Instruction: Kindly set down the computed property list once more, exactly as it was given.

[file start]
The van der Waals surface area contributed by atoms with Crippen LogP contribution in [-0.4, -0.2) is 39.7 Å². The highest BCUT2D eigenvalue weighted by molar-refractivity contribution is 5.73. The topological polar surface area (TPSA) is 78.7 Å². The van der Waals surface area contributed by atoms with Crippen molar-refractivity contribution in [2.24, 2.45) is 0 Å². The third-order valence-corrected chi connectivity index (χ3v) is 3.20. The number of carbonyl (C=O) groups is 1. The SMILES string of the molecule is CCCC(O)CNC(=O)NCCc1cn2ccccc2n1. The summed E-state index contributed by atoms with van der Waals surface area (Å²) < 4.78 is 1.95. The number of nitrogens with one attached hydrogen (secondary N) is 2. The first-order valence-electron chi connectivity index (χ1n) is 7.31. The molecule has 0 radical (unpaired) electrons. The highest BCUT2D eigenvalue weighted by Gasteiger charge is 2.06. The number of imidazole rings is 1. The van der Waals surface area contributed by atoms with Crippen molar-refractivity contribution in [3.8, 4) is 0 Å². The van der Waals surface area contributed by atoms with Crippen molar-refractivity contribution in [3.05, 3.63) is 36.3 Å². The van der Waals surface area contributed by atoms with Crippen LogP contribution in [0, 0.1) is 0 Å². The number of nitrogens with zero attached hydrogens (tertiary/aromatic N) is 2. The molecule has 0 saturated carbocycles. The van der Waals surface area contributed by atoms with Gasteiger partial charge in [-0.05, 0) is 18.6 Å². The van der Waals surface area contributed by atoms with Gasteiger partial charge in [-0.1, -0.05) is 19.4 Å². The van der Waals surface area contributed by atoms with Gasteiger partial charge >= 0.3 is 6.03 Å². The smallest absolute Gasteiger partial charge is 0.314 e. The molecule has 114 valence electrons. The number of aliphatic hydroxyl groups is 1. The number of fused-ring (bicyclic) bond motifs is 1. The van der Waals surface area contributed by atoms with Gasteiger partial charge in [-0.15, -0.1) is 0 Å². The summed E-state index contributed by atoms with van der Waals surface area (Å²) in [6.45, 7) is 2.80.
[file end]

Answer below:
The van der Waals surface area contributed by atoms with Crippen LogP contribution in [-0.4, -0.2) is 39.7 Å². The highest BCUT2D eigenvalue weighted by molar-refractivity contribution is 5.73. The topological polar surface area (TPSA) is 78.7 Å². The van der Waals surface area contributed by atoms with Crippen molar-refractivity contribution in [2.24, 2.45) is 0 Å². The third-order valence-corrected chi connectivity index (χ3v) is 3.20. The number of carbonyl (C=O) groups is 1. The SMILES string of the molecule is CCCC(O)CNC(=O)NCCc1cn2ccccc2n1. The summed E-state index contributed by atoms with van der Waals surface area (Å²) < 4.78 is 1.95. The number of nitrogens with one attached hydrogen (secondary N) is 2. The first-order valence-electron chi connectivity index (χ1n) is 7.31. The molecule has 0 radical (unpaired) electrons. The highest BCUT2D eigenvalue weighted by Gasteiger charge is 2.06. The number of imidazole rings is 1. The van der Waals surface area contributed by atoms with Crippen molar-refractivity contribution in [3.8, 4) is 0 Å². The van der Waals surface area contributed by atoms with Crippen molar-refractivity contribution in [3.05, 3.63) is 36.3 Å². The van der Waals surface area contributed by atoms with Crippen LogP contribution in [0, 0.1) is 0 Å². The number of nitrogens with zero attached hydrogens (tertiary/aromatic N) is 2. The molecule has 0 saturated carbocycles. The van der Waals surface area contributed by atoms with Gasteiger partial charge in [-0.05, 0) is 18.6 Å². The van der Waals surface area contributed by atoms with Gasteiger partial charge in [-0.1, -0.05) is 19.4 Å². The van der Waals surface area contributed by atoms with Gasteiger partial charge >= 0.3 is 6.03 Å². The smallest absolute Gasteiger partial charge is 0.314 e. The molecule has 114 valence electrons. The number of aliphatic hydroxyl groups is 1. The number of fused-ring (bicyclic) bond motifs is 1. The van der Waals surface area contributed by atoms with Gasteiger partial charge in [-0.15, -0.1) is 0 Å². The summed E-state index contributed by atoms with van der Waals surface area (Å²) in [6.45, 7) is 2.80.